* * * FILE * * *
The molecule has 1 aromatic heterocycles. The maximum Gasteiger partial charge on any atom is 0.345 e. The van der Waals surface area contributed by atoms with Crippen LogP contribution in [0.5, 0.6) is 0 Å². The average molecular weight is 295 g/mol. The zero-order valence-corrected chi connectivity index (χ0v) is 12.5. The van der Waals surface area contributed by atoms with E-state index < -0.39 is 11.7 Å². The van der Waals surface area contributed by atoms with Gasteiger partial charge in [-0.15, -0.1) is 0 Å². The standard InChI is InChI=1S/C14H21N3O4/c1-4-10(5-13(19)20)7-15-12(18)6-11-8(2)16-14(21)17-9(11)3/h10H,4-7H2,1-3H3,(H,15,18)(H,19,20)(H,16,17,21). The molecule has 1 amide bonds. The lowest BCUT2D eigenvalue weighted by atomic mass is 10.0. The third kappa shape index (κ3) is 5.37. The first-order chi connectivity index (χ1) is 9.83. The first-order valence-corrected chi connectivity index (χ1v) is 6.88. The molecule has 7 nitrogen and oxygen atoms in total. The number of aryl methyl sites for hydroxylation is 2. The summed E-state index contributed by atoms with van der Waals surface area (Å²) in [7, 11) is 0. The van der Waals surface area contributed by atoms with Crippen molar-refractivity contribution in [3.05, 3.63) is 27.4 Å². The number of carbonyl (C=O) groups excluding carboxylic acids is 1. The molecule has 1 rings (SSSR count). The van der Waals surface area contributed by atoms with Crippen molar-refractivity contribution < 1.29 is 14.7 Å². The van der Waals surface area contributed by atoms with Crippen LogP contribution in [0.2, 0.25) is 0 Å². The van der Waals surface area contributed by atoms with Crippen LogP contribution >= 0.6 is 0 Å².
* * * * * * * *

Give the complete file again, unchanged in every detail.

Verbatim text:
The molecule has 1 aromatic heterocycles. The maximum Gasteiger partial charge on any atom is 0.345 e. The van der Waals surface area contributed by atoms with Crippen LogP contribution in [0.5, 0.6) is 0 Å². The average molecular weight is 295 g/mol. The zero-order valence-corrected chi connectivity index (χ0v) is 12.5. The van der Waals surface area contributed by atoms with E-state index < -0.39 is 11.7 Å². The van der Waals surface area contributed by atoms with Gasteiger partial charge in [-0.15, -0.1) is 0 Å². The standard InChI is InChI=1S/C14H21N3O4/c1-4-10(5-13(19)20)7-15-12(18)6-11-8(2)16-14(21)17-9(11)3/h10H,4-7H2,1-3H3,(H,15,18)(H,19,20)(H,16,17,21). The molecule has 1 amide bonds. The lowest BCUT2D eigenvalue weighted by atomic mass is 10.0. The third kappa shape index (κ3) is 5.37. The first-order chi connectivity index (χ1) is 9.83. The first-order valence-corrected chi connectivity index (χ1v) is 6.88. The molecule has 7 nitrogen and oxygen atoms in total. The number of aryl methyl sites for hydroxylation is 2. The summed E-state index contributed by atoms with van der Waals surface area (Å²) in [7, 11) is 0. The van der Waals surface area contributed by atoms with Crippen molar-refractivity contribution in [3.05, 3.63) is 27.4 Å². The number of carbonyl (C=O) groups excluding carboxylic acids is 1. The molecule has 1 rings (SSSR count). The van der Waals surface area contributed by atoms with Crippen molar-refractivity contribution < 1.29 is 14.7 Å². The van der Waals surface area contributed by atoms with Crippen LogP contribution in [0.2, 0.25) is 0 Å². The van der Waals surface area contributed by atoms with Crippen LogP contribution >= 0.6 is 0 Å².